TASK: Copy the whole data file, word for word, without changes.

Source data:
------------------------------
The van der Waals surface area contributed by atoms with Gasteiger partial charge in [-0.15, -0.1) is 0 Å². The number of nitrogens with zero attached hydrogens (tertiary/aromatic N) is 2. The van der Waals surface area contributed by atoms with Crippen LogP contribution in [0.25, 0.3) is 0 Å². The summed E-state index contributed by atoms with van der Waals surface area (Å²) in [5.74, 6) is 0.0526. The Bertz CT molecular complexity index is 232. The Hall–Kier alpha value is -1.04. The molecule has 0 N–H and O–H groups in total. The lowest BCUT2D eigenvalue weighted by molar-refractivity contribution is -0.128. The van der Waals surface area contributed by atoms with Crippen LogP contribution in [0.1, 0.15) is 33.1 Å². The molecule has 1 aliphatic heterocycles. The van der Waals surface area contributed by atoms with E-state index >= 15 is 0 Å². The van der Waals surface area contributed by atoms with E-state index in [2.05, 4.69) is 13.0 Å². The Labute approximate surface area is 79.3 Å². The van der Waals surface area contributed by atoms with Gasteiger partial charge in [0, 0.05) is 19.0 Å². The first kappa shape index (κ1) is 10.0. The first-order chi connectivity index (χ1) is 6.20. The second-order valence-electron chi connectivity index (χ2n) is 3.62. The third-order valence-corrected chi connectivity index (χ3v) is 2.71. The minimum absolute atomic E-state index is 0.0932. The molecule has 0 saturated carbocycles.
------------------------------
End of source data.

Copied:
The van der Waals surface area contributed by atoms with Gasteiger partial charge in [-0.15, -0.1) is 0 Å². The number of nitrogens with zero attached hydrogens (tertiary/aromatic N) is 2. The van der Waals surface area contributed by atoms with Crippen LogP contribution in [0.25, 0.3) is 0 Å². The summed E-state index contributed by atoms with van der Waals surface area (Å²) in [5.74, 6) is 0.0526. The Bertz CT molecular complexity index is 232. The Hall–Kier alpha value is -1.04. The molecule has 0 N–H and O–H groups in total. The lowest BCUT2D eigenvalue weighted by molar-refractivity contribution is -0.128. The van der Waals surface area contributed by atoms with Crippen LogP contribution in [0.1, 0.15) is 33.1 Å². The molecule has 1 aliphatic heterocycles. The van der Waals surface area contributed by atoms with E-state index >= 15 is 0 Å². The van der Waals surface area contributed by atoms with E-state index in [2.05, 4.69) is 13.0 Å². The Labute approximate surface area is 79.3 Å². The van der Waals surface area contributed by atoms with Gasteiger partial charge in [0, 0.05) is 19.0 Å². The first kappa shape index (κ1) is 10.0. The first-order chi connectivity index (χ1) is 6.20. The second-order valence-electron chi connectivity index (χ2n) is 3.62. The third-order valence-corrected chi connectivity index (χ3v) is 2.71. The minimum absolute atomic E-state index is 0.0932. The molecule has 0 saturated carbocycles.